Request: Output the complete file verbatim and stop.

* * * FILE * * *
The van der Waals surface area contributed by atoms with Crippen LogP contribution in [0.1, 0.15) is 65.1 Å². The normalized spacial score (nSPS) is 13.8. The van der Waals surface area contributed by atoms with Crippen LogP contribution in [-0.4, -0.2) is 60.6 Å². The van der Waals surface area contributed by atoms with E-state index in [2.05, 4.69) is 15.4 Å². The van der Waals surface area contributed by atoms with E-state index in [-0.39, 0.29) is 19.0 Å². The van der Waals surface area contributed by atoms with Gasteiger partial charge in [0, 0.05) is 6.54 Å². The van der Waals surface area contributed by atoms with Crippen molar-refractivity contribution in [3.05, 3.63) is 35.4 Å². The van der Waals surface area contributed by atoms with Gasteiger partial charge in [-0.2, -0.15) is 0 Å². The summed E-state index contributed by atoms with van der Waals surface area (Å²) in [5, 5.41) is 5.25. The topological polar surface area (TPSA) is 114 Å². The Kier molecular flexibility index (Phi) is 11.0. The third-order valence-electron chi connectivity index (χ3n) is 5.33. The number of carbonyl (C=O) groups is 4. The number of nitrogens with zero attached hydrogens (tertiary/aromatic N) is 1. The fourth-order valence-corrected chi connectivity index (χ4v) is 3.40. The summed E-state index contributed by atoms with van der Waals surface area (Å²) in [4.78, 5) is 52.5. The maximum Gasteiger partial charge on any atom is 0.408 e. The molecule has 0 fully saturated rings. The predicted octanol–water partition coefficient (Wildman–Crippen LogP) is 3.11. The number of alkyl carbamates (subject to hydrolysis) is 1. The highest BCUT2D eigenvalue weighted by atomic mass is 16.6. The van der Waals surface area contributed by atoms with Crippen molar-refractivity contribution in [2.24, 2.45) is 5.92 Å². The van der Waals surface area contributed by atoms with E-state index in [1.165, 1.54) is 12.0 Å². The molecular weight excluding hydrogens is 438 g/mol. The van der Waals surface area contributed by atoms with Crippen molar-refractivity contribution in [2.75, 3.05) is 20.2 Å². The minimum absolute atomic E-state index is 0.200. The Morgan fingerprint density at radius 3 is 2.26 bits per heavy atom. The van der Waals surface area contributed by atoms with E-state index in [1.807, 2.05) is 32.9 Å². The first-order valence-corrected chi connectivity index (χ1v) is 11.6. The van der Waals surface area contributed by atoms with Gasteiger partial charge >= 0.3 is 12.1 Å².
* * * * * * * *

The van der Waals surface area contributed by atoms with Crippen LogP contribution in [0.1, 0.15) is 65.1 Å². The normalized spacial score (nSPS) is 13.8. The van der Waals surface area contributed by atoms with Crippen LogP contribution in [-0.4, -0.2) is 60.6 Å². The van der Waals surface area contributed by atoms with E-state index in [2.05, 4.69) is 15.4 Å². The van der Waals surface area contributed by atoms with E-state index in [-0.39, 0.29) is 19.0 Å². The van der Waals surface area contributed by atoms with Gasteiger partial charge in [0, 0.05) is 6.54 Å². The van der Waals surface area contributed by atoms with Crippen molar-refractivity contribution in [3.05, 3.63) is 35.4 Å². The van der Waals surface area contributed by atoms with Gasteiger partial charge in [-0.2, -0.15) is 0 Å². The summed E-state index contributed by atoms with van der Waals surface area (Å²) in [5, 5.41) is 5.25. The topological polar surface area (TPSA) is 114 Å². The Kier molecular flexibility index (Phi) is 11.0. The third-order valence-electron chi connectivity index (χ3n) is 5.33. The number of carbonyl (C=O) groups is 4. The number of nitrogens with zero attached hydrogens (tertiary/aromatic N) is 1. The fourth-order valence-corrected chi connectivity index (χ4v) is 3.40. The summed E-state index contributed by atoms with van der Waals surface area (Å²) in [4.78, 5) is 52.5. The maximum Gasteiger partial charge on any atom is 0.408 e. The molecule has 0 fully saturated rings. The predicted octanol–water partition coefficient (Wildman–Crippen LogP) is 3.11. The number of alkyl carbamates (subject to hydrolysis) is 1. The highest BCUT2D eigenvalue weighted by atomic mass is 16.6. The van der Waals surface area contributed by atoms with Crippen molar-refractivity contribution in [2.24, 2.45) is 5.92 Å². The van der Waals surface area contributed by atoms with E-state index in [1.165, 1.54) is 12.0 Å². The molecular weight excluding hydrogens is 438 g/mol. The van der Waals surface area contributed by atoms with Crippen molar-refractivity contribution in [2.75, 3.05) is 20.2 Å². The minimum absolute atomic E-state index is 0.200. The Morgan fingerprint density at radius 3 is 2.26 bits per heavy atom. The van der Waals surface area contributed by atoms with E-state index in [1.807, 2.05) is 32.9 Å². The first-order valence-corrected chi connectivity index (χ1v) is 11.6. The van der Waals surface area contributed by atoms with Gasteiger partial charge >= 0.3 is 12.1 Å².